Electronics, Radio & antennas

1PPS/Square clock 8 channel distribution amplifier

This is a “production” version of my 1PPS distribution prototype.
Now, this device supports 1PPS and Square clock signal distribution for 8 consumers.
The new device is designed with lower delays and flexible configuration in mind.

You can find the schematic and all required production files below.

The board can be powered from different sources using a flexible configuration. It’s possible to use an onboard 5 V regulator or use some external 5 V source.

All inputs are CMOS/TTL with a 5.5 V max level. 1PPS output is CMOS only. Clock outputs can be configured for CMOS or TTL.

The heart of the 1PPS distribution is SN74LVTH541DW. Also, there is AUX TTL output. This can be useful to clock some additional devices.
The square clock distribution circuit is built around SN74LVC1G07 buffers, well-known since the 1PPS prototype.

For readability, the schematic of the device was split into two parts.

Power supply and 1PPS distribution:

Click on the image to get the full resolution

You can find 4 jumpers there.

JP9 is used to select the onboard 5 V linear regulator or external power source. Please note that the external power source should provide stable 5.1 V max in the second variant case.
JP8 is used to select Clock outputs level – CMOS or TTL.
JP2 and JP3 are used to configure SN74LVTH541 output. The default running position is 2-3. Resistor R3 is used to limit the maximum output current in the Hi-Z state. Please check the datasheet for details.

LED1 shows the 1PPS activity.

Square clock distribution:

Click on the image to get the full resolution

The input resistor R2 is optional and not installed on my board. You can use this resistor when the specific load resistance is required.

There are 0-ohm resistors on outputs. This is an additional configuration option. You can install here real current-limiting resistor when it’s required. Or quickly disable the output. I decided that it’s better to have such an option.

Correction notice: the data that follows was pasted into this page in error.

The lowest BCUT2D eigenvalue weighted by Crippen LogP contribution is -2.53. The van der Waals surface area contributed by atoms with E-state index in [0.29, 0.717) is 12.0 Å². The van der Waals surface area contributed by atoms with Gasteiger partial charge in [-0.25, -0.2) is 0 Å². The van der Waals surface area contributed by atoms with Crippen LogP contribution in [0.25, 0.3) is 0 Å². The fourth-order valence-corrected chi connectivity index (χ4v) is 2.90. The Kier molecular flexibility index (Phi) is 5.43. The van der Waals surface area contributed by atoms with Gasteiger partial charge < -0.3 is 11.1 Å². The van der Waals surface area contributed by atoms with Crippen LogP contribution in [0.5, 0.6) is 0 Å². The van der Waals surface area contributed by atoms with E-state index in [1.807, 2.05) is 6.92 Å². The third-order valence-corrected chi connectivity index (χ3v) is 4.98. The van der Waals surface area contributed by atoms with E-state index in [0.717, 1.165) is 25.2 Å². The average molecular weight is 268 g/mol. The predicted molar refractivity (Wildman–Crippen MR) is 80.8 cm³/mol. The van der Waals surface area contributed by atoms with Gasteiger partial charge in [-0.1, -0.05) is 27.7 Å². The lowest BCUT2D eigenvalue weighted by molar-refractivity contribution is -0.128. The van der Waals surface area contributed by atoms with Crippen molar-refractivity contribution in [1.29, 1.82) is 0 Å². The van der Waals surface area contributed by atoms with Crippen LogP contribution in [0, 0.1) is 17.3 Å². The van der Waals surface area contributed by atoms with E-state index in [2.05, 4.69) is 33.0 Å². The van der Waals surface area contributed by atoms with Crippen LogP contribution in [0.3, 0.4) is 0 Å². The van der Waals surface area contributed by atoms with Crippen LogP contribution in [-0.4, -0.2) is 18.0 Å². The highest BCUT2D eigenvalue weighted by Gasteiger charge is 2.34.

All bypass capacitors should be installed as close as possible to the buffer ICs.

Board

The device is built on a double-sided board.

Top:

And bottom:

You can see the phase matching circuit on the top layer. I aligned the length of all square wave traces. This helps to achieve an acceptable level of synchronization between outputs.

Finished device:

Now it’s time to do some measurements…

I’m used my GPSDO as 1PPS and 10MHz square wave source. Saleae 8-channel logic analyzer and oscilloscope.

The measured propagation delay of the 1PPS is only 4 ns:

All 1PPS channels are acting synchronously:

The propagation delay of the 10 MHz square clock is 10 ns. This happens due to “long” PCB lines, but this value is acceptable.

Outputs disbalance is less 1 ns. Probably there are some picoseconds differences, but I can’t even measure it with my hardware:

All params together

LineMax input VOut typePropagation delayDisbalance
1PPS5.5CMOS4 ns< 1 ns
10 MHz square5.5TTL/CMOS10 ns< 1 ns

Production files

10MHZ_1PPS_distribution_GERBER

10MHZ_1PPS_distribution_EAGLE_project

As always, thanks for reading!

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7 thoughts on “1PPS/Square clock 8 channel distribution amplifier

  1. Hi there. Thanks for great 10Mhz distribution board design. Did you have a particular electronics case in mind when you set the dimensions of the PCB?

    1. Not really. I thought about optimal design and layout.
      I think it’s always possible to find an appropriate case. It’s possible to use some bigger or even rack-mounted cases using extender wires from the board to the panel connectors.

  2. Howdy Oleg,

    Nice board. I heard awhile back that Eagle added meander lines for length matching. I guess this is what that looks like.

    I have a suggestion: Dump the jellybean AMS1117-X linear regulators and use an “Ultra-Low-Noise, Low-IQ, High PSRR, LDO Regulator” that is designed for RF and telecommunication applications where cleaner power means lower phase-noise/jitter. Phase-noise/jitter is your biggest enemy when it comes to timekeeping and clock distribution. Take a look at the TPS7A20 LDO from Texas Instruments:

    TPS7A20 – 300-mA, ultra-low-noise, low-IQ, low-dropout (LDO) linear regulator with high PSRR:

    https://www.ti.com/product/TPS7A20

    Mouser TPS7A20185PDBVR qty.-1 @ $0.49 ea., qty.-500 @ $0.245 ea., 10,658 in stock:

    https://www.mouser.com/Search/Refine?Keyword=TPS7A20&Ns=Pricing|0

    https://www.mouser.com/ProductDetail/Texas-Instruments/TPS7A20185PDBVR?qs=hd1VzrDQEGgQiYm%252BUIe6ow%3D%3D

    Unfortunately none of the TPS7A20 packages match the AMS1117’s SOT-223 footprint, so you would either have to dead-bug the part in, or (better yet) turn the board. Or maybe if you look around you might find an ultra-low-noise LDO in a SOT-223 package that will drop right in instead of the AMS1117.

    Have Fun, David in Florida

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